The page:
Building up WWE's next generation of stars at the Performance Center

Photography by Willie J. Allen Jr. for ESPN

How do you make a WWE star?

From the outside, it might seem as simple as getting a group of athletic and entertaining people, putting them through some paces in training, and then letting them out for the world to see. But it's simply not that easy.

Truth be told, those at WWE don't always know if someone is going to be a star the moment they sign a contract to join the company. That's a big reason why, over the past few years, the WWE has cast a wider net in its search for the next generation of talent. If you tune in to Monday Night Raw or SmackDown Live any given week, you'll see former MMA fighters, football players, gymnasts, weightlifters and amateur wrestlers. They appear alongside those who decided to step into the world of pro wrestling directly, who were trained outside the walls of WWE and traveled the world sharpening their skills until they found themselves on the WWE's radar.

Regardless of their backgrounds, the majority of the performers currently appearing on WWE's flagship shows spent time honing their craft inside the WWE's Performance Center in Orlando, Florida. The state-of-the-art facility, which rivals that of any NFL team or major college football program, has a state-of-the-art gym led by Sean Hayes, a former member of the Houston Texans' coaching staff. Next to that room, there's an open space full of rings stretching as far as the eye can see, filled most days by as many as 100 recruits led by at least a half-dozen coaches who are among the brightest minds the professional wrestling business has to offer.

That team is led by head coach Matt Bloom, known by fans for his runs in the WWE as Albert and Tensai. Though the crew has evolved over the years, the team currently includes in-ring veterans like assistant head coach Sara Amato (a trailblazer in women's wrestling), Steve Corino, Robbie Brookside, Terry Taylor, Norman Smiley, Scott Garland (aka Scotty 2 Hotty) and Serena Deeb. Oh, and another guy you may have heard of before -- Shawn Michaels.

"I've had the privilege to work with many teams, and this is by far the best team I've ever been around," said Bloom. "We have coaches [with a combined] hundreds of years of experience -- but they're all humble. They understand that we don't know everything; together, we know everything, but individually we know important it is to [rely] upon each other."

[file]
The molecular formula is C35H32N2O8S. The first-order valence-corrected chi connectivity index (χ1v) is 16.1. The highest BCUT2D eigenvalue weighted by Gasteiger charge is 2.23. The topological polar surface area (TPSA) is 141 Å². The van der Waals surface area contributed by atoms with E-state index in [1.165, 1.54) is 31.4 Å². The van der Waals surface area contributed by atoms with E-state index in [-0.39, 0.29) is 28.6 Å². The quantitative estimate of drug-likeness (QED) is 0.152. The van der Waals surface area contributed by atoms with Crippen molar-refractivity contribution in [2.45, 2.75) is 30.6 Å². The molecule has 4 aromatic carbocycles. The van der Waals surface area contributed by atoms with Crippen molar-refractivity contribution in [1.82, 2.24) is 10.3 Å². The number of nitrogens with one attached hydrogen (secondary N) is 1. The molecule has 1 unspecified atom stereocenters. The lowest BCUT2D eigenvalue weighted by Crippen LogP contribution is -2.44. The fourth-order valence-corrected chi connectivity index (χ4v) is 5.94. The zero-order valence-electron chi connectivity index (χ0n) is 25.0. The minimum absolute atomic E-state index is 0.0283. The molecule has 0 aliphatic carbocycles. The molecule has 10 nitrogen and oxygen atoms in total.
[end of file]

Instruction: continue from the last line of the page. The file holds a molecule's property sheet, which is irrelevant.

"When you come here, and all the rings are full, it lets off so much energy," said Brookside. "It can't do anything other than inspire you and help you get better."

Each WWE hopeful enters the Performance Center every day with the goal of putting in every bit of the work it'll take to get them there. The coaching staff and all of the many amenities the Performance Center has to offer are in place to give them every chance to succeed.

On this particular Thursday in mid-October, the rings are filled with a fascinating cross-section of men and women from nearly every corner of the globe, with an experience range of anywhere from freshly started in the world of wrestling to more than a decade's worth of experience.

Zoom in a little closer on anyone in the room, and you can find an unbelievable story. Rinku Singh, perhaps one of the most unlikely stories ever to reach the WWE, is eight months into his wrestling journey. At the age of 30, he's already gone from track and field standout, to becoming a literal Disney movie of a story as part of "Million Dollar Arm" in the world of professional baseball, to signing a WWE contract in January after that chapter of his life was over.

Then there's Matt Riddle, the former UFC fighter who made himself one of the biggest stars in the world of independent wrestling and kept pushing until WWE could no longer deny him. There's also 22-year-old Australian standout Rhea Ripley, who is in the midst of a major coming out party after spending the past year training at the Performance Center.

After watching them in action through a day's worth of those experiences at the Performance Center, it's clear that the drive that each of them has on display is well-suited for such a facility and developmental system -- even if each is at a significantly different stage of their lives and careers.

Matt Riddle taking to PC like a fish to water

Before Matt Riddle signed with WWE, he was one of the workhorses of the independent wrestling world. In 2018 alone, Riddle had 96 matches outside of the WWE. Over the last two years he crisscrossed the Atlantic Ocean time and time again for trips to the U.K. and Germany, and hit 21 states and eight other countries along the way.

Still, the high-volatility path of traveling the roads of independent wrestling was a far cry from his previous life in the world of MMA. After competing on The Ultimate Fighter 7, Riddle broke into the UFC and won five of his first six fights inside the Octagon. He continued to impress despite two losses, including a decision that earned "Fight of the Night" honors in Sept. 2011, but from that point on Riddle's UFC journey hit snag after snag. A mix of injury issues and a pair of positive tests for marijuana wiped out what would've otherwise been a four-fight winning streak and, after one final professional fight in 2014, Riddle retired from MMA for good and started pursuing his pro wrestling dreams in 2015.